A constant influx of “thigh gap”, “six-pack”, “hotness”, and “get the girl/boy” with very little emphasis put on character or personal identity steadily eats away any sense of personal identity outside the façade.
Humanity and the inherent shortcomings we share easily become joke fodder for comedy shows and late night TV as selling ourselves, one bite at a time, for the biggest laugh, the strongest responses, and the quickest fix of affirmation we work on bolstering fragile egos existing only as long as they are propped up by the promotion of others.
Collectively pitying the unfortunately un-beautiful with pocked faces, sagging hair and bodies, or thighs exceeding the maximum allowed for a visual beauty ideal. Obsessively flipping through magazines where celebrities are hunted for one shot “without makeup” showing them to be as flawed as we are.
Somewhere, aimless and unguarded, in the middle of perfectly painted faces and addiction to image, are the Lost Children.
They are run recklessly through our neighborhoods, shockingly hungry for attention, and while adults absorb themselves on Facebook, incessant selfies, and more of Whatever, they have become prey.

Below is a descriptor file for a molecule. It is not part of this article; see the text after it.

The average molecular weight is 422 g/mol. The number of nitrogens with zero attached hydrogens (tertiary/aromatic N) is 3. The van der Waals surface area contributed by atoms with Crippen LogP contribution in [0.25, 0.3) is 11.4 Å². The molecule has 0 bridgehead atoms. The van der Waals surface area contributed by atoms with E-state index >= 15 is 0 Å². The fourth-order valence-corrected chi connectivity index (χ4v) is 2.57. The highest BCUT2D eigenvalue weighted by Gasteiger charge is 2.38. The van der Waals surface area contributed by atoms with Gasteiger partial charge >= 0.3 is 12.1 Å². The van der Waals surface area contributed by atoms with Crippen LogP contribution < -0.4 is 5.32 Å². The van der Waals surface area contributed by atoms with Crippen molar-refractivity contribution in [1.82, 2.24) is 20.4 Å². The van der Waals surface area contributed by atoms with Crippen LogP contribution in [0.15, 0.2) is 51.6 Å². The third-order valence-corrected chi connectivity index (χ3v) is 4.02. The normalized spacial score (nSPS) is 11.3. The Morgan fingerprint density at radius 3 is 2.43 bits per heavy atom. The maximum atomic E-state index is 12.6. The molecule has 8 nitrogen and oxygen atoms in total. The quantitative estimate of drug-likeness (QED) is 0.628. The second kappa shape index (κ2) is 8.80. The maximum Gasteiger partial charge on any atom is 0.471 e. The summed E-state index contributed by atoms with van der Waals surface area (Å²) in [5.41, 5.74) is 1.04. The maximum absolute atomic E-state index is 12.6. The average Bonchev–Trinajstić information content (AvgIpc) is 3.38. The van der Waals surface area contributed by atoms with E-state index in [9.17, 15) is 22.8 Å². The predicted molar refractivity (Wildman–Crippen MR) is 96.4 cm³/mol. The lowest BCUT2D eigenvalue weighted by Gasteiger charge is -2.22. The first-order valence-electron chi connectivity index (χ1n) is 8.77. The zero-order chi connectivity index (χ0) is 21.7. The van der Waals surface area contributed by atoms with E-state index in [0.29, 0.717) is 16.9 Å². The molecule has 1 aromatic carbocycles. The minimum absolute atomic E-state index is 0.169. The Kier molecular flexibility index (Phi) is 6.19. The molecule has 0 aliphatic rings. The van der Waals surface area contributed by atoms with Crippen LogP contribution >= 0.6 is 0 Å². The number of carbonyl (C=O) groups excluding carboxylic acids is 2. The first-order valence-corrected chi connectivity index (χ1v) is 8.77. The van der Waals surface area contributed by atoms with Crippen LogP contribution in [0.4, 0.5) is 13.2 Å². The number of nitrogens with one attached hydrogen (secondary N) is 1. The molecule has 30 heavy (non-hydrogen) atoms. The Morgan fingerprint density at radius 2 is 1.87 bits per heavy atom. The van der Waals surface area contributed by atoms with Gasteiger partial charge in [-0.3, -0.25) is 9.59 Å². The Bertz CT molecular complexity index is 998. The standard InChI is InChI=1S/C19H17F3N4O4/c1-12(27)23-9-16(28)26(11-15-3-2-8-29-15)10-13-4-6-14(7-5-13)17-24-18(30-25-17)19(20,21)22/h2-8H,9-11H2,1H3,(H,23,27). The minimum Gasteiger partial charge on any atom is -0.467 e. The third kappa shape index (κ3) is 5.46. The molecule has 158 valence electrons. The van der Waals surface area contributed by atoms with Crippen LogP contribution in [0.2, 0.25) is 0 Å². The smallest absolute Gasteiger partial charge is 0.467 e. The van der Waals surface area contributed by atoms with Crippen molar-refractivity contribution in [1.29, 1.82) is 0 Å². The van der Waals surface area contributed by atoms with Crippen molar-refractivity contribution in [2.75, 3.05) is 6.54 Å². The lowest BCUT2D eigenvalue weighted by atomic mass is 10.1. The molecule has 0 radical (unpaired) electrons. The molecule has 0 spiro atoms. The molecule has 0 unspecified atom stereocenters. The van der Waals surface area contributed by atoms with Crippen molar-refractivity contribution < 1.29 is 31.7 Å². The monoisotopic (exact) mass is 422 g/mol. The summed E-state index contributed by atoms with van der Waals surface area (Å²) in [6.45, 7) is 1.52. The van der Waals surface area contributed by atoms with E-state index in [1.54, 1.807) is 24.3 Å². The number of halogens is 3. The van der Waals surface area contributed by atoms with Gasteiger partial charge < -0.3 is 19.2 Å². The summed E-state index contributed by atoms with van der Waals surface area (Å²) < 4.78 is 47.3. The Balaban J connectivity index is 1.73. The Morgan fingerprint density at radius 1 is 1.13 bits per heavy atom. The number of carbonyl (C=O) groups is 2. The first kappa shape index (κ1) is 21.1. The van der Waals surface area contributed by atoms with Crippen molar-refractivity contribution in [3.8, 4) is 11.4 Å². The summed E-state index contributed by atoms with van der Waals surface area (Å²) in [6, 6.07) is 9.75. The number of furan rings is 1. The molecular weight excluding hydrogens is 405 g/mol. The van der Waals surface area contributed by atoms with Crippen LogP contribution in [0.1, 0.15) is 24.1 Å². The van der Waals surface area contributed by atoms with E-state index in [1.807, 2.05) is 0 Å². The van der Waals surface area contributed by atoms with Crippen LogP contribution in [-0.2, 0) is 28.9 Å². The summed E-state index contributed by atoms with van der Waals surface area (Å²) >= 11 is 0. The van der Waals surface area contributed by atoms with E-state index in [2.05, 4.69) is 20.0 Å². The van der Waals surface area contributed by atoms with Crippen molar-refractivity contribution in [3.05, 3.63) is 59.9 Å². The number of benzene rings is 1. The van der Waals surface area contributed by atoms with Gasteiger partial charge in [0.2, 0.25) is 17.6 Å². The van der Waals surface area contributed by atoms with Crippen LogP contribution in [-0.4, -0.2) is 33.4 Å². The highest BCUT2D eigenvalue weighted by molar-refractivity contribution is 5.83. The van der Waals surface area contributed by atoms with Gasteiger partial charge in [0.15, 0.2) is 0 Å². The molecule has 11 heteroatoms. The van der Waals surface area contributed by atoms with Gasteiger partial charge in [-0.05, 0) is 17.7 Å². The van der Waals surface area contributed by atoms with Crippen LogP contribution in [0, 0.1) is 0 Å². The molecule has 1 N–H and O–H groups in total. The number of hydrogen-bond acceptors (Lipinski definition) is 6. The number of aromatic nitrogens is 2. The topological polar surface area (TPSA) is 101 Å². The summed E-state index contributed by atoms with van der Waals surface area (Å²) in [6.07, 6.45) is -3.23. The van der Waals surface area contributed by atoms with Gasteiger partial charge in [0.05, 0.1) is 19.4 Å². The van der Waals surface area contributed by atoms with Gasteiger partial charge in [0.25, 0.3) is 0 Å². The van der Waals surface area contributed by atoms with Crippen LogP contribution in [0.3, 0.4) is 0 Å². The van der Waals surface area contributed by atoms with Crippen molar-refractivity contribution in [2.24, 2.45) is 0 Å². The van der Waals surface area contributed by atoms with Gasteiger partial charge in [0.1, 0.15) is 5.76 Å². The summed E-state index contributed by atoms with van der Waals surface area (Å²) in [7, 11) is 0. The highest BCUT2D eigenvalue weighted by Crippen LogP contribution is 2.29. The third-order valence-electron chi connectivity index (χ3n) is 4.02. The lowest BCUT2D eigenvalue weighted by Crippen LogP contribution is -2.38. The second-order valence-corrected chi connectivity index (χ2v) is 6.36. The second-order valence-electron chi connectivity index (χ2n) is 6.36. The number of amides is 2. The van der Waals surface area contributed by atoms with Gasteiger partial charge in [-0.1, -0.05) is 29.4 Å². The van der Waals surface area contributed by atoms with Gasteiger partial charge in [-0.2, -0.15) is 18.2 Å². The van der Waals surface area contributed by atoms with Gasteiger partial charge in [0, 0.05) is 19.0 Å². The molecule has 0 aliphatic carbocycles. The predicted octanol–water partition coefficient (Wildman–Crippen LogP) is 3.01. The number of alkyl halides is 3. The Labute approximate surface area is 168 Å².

I understand messy days and the awesome found at the bottom of a mud puddle. My kids enjoy their fair amount of dirt. But this? This is different.
These are small fry with physically present, mentally and emotionally absent, care-givers who take no pride in the care of their helpless little ones.
It is both heart-breaking and physically repulsive for me to see these lost and ignored little ones in their filthy clothes, dirty faces, and loud voices demanding attention and affection from anyone around them. Dirty pants sagging, bottoms hanging out and hearts attaching themselves to anyone who shows the slightest kindness while their guardians, ignorant of the vileness of refusing sanctity to these little bodies and souls when they are uncovered, leave them exposed to the voyeuristic eyes and manipulation of onlookers.